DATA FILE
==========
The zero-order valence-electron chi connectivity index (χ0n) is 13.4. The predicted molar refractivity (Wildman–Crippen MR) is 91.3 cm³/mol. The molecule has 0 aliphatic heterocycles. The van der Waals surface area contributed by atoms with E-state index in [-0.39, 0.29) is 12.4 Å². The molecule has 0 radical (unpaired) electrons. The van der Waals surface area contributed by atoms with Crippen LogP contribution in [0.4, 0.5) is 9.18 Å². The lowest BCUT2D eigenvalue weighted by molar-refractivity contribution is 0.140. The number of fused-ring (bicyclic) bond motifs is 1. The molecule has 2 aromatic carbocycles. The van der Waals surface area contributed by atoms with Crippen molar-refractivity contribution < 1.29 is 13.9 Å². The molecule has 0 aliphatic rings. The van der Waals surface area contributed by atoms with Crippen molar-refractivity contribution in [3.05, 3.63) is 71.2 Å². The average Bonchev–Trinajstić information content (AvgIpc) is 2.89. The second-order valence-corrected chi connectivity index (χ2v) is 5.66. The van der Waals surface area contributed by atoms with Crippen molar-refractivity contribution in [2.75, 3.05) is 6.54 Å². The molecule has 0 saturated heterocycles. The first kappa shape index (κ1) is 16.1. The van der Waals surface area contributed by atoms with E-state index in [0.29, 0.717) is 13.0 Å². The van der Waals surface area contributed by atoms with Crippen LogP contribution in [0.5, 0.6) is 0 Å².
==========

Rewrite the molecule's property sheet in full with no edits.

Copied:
The zero-order valence-electron chi connectivity index (χ0n) is 13.4. The predicted molar refractivity (Wildman–Crippen MR) is 91.3 cm³/mol. The molecule has 0 aliphatic heterocycles. The van der Waals surface area contributed by atoms with E-state index in [-0.39, 0.29) is 12.4 Å². The molecule has 0 radical (unpaired) electrons. The van der Waals surface area contributed by atoms with Crippen LogP contribution in [0.4, 0.5) is 9.18 Å². The lowest BCUT2D eigenvalue weighted by molar-refractivity contribution is 0.140. The number of fused-ring (bicyclic) bond motifs is 1. The molecule has 2 aromatic carbocycles. The van der Waals surface area contributed by atoms with Crippen molar-refractivity contribution < 1.29 is 13.9 Å². The molecule has 0 aliphatic rings. The van der Waals surface area contributed by atoms with Crippen molar-refractivity contribution in [3.05, 3.63) is 71.2 Å². The average Bonchev–Trinajstić information content (AvgIpc) is 2.89. The second-order valence-corrected chi connectivity index (χ2v) is 5.66. The van der Waals surface area contributed by atoms with Crippen molar-refractivity contribution in [2.75, 3.05) is 6.54 Å². The molecule has 0 saturated heterocycles. The first kappa shape index (κ1) is 16.1. The van der Waals surface area contributed by atoms with E-state index in [0.29, 0.717) is 13.0 Å². The van der Waals surface area contributed by atoms with Crippen LogP contribution in [0.5, 0.6) is 0 Å².